New research is challenging the scientific status quo on the limits of the nuclear chart in hot stellar environments where temperatures reach billions of degrees Celsius.
The nuclear chart is a way to map out different kinds of atomic nuclei based on their number of protons and neutrons, and the "drip lines" can be viewed as the boundaries or edges of this map. Researchers from the University of Surrey and the University of Zagreb have found that these drip lines, which define the maximum number of protons and neutrons within a nucleus, change dynamically with temperature.
The findings challenge the view that drip lines and the number of bound nuclei are not sensitive to the temperature.
Dr Esra Yuksel, co-author of the study from the University of Surrey, argues that the physics community must understand the limits of the nuclear chart. She said:
"Considering that nuclei participating in most of the processes in the universe are hot, understanding how many protons and neutrons bind together in extreme environments is critical. We aim to determine which nuclei can contribute to nuclear reactions and processes, especially in extremely hot stellar environments such as supernovae and neutron star mergers. These extremely hot environments are where most of the chemical elements heavier than iron are produced. Until our study, we didn't know much about these 'drip lines' (limits) at temperatures measured in billions of degrees Celsius."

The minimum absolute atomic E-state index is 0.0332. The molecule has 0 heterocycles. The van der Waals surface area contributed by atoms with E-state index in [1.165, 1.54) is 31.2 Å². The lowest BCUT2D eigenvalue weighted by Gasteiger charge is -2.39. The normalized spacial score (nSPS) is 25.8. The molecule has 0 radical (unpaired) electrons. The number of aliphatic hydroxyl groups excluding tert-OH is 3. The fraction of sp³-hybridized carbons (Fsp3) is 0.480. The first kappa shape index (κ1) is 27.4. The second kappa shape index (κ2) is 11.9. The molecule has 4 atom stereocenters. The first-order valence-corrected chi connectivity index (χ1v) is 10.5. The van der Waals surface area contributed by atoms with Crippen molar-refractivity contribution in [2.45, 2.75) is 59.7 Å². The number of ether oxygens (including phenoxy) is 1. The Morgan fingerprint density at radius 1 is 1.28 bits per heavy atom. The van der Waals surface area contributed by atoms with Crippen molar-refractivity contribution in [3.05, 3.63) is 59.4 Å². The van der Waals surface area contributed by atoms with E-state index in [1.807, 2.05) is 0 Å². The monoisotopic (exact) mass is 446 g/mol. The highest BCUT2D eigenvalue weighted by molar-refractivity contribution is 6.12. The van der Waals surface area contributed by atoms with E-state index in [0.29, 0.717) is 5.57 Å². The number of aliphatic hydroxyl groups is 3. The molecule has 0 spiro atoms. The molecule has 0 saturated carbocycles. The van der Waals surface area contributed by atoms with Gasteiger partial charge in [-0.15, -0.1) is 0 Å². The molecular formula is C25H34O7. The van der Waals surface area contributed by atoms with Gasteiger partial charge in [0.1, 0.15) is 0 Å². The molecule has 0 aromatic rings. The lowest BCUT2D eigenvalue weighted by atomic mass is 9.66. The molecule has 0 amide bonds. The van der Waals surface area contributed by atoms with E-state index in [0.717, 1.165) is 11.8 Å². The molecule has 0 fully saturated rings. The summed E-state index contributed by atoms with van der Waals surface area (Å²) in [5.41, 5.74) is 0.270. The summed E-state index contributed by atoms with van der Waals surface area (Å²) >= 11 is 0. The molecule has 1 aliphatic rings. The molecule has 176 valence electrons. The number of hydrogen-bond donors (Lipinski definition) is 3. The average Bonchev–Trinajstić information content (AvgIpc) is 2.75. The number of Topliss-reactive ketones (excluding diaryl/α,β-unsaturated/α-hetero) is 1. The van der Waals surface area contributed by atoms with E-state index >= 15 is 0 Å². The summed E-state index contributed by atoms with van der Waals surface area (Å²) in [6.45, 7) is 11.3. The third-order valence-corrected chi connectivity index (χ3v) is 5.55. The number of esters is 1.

The study, published in Nature Communications, found that increasing temperatures significantly alter the limits of the nuclear chart. The discovery shows that more nuclei exist within the drip lines for hot nuclei than for cold nuclei.
The researchers from Surrey and Zagreb used theoretical calculations to predict nuclear properties and drip lines at temperatures up to 20 billion degrees Celsius. They found that at temperatures up to 10 billion Celsius, the drip lines and the number of bound nuclei have already started to change. At higher temperatures, shell effects disappear, and these changes become more visible.
Dr Yuksel concludes:
"Our work demonstrates that the nuclear drip lines should be viewed as evolving limits that dynamically change with temperature. Before this research, nuclear drip lines at finite temperatures were unknown, and knowledge about nuclei in hot stellar environments was limited since most theoretical and experimental studies are restricted to zero temperatures only.
"These new insights help us to understand how temperature changes the stability and structure of atomic nuclei. This knowledge is important not only for nuclear physics but also for understanding the modelling of extreme astrophysical events, such as neutron star mergers and core-collapse supernovae."
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